How vulnerable are Indian banks? Probably as vulnerable as Bangladesh Bank, say security experts who closely observe the BFSI sector in the country. Today, the capabilities of most Indian banks to detect and respond to advanced attacks lags their peers in other countries, says Bryce Boland, APAC chief technology officer at FireEye. "For example, most banks in India lack an enterprise-grade security operations center," he says. "They might have a network operation center, but the tooling, capabilities and expertise are very different."

Outsourcing and remote access by third parties is another challenge that Indian banks face, according to experts. "The huge volume of transactions created on a daily basis by the banks are usually handled by subcontracted agencies, who have access to the bank's system and network," Nath says. "Worst still, some of the banks do not have an alert or clearance system for high-value or high-risk transactions." Banks usually do not implement business best-practices to identify and isolate such transactions, he adds.

However, some experts also argue that such attacks can happen irrespective of having the right tools and technologies in place. "There have been a lot of discussion about cheap firewall use by banks because of which APT attacks happen," Prasanna says. "But I would say this is because of the lack of complete understanding about APT attacks. We have analyzed APT attacks in systems that have multiple monitoring and detection tools in place."

Security Best Practices

There are a multitude of technologies and tools that banks have long been ignoring when it comes to security. The experts recommend that banks should invest in SOC, SIEM, application-level controls along with effective peripheral security systems.

That said, technology alone is not the solution to tackle the increasing number of sophisticated attacks. "No bank can prevent advanced cyberattacks, but banks can ensure they are able to quickly detect these attacks and effectively respond to contain breaches," says Boland of FireEye. "There's no silver bullet. It takes a combination of technology, threat intelligence and expertise."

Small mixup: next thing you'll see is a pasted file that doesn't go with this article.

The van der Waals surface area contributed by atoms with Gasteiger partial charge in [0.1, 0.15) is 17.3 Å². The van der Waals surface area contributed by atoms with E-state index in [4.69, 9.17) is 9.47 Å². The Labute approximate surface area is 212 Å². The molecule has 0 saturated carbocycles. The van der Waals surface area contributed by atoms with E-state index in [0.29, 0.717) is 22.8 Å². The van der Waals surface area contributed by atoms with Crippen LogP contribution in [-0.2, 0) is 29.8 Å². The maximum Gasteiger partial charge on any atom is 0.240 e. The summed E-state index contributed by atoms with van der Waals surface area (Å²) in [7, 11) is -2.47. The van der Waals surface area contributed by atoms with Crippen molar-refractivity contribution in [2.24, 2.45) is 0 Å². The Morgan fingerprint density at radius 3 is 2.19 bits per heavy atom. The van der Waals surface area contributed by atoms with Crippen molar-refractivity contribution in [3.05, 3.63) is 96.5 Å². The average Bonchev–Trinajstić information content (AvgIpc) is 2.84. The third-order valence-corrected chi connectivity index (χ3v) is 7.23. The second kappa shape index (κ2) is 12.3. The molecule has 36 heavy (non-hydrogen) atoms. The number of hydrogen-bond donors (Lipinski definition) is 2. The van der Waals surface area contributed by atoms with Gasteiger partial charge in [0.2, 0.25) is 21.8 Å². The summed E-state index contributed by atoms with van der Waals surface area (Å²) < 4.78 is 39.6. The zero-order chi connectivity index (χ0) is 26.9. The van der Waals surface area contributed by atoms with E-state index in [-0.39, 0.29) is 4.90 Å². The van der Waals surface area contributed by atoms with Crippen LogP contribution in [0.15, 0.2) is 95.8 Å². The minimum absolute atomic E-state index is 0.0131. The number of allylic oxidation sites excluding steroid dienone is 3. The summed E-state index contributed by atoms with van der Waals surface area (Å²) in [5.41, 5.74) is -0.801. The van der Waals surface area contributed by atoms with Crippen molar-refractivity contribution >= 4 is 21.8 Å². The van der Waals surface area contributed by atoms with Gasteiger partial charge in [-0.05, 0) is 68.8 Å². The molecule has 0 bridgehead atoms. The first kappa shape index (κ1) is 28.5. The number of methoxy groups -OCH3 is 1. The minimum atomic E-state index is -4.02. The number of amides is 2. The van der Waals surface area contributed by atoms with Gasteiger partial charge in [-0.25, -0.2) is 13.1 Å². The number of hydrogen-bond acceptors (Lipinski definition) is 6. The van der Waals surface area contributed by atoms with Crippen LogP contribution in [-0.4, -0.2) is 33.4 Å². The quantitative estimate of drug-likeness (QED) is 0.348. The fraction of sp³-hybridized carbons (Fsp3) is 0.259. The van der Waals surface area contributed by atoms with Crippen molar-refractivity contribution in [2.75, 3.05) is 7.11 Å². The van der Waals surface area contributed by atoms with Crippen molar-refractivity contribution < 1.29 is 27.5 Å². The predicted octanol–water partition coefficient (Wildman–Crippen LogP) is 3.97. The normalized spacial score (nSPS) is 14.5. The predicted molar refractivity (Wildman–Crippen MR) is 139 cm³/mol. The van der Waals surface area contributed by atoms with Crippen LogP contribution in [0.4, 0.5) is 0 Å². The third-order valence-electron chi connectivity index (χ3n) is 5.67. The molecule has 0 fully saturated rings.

Recommendations shared by industry experts encompass a combination of technology, regulations and strategies to avoid risks. Those include:

  • Encrypt the consumer data in the database and keep the key with the application;
  • Review (by business) controls for foreign transactions; isolate them from the other systems and deploy high-risk controls, an alert system or dash board to review it;
  • Report to regulators/central bodies in the event of an attack instead of silently fixing vulnerabilities;
  • BFSI sector should conduct vulnerability assessment and penetration testing for real security, and not for compliance.

Although SWIFT confirmed multiple attempts on its network and alerted its customers, it could have taken further steps, according to Nath. "SWIFT has to provide security guidelines not just for its own network, but also for the end points/banks and review the status periodically so as to penalize or de-member the banks who are not adhering to it. Security has to be integrated right from the bank to the SWIFT central server," he adds.

"The only solution is that regulators should have independent cyber security penetration testing where any gap or vulnerability in the BFSI sector should be seriously taken and then prosecuted," concludes Prasanna.

About the Author

Radhika Nallayam

Radhika Nallayam

Associate Editor

Nallayam has over a decade's experience as a technology journalist in India. She has covered the business, strategy and technology aspects of Indian IT industry, catering to the channel as well as the CXO audience. Before joining ISMG, Nallayam was the assistant editor for IDG Media, where she contributed for publications like CIO, ComputerWorld, and ChannelWorld. She has worked extensively across various mediums like print, digital and video. Nallayam has closely involved in several industry-leading events for C-level executives.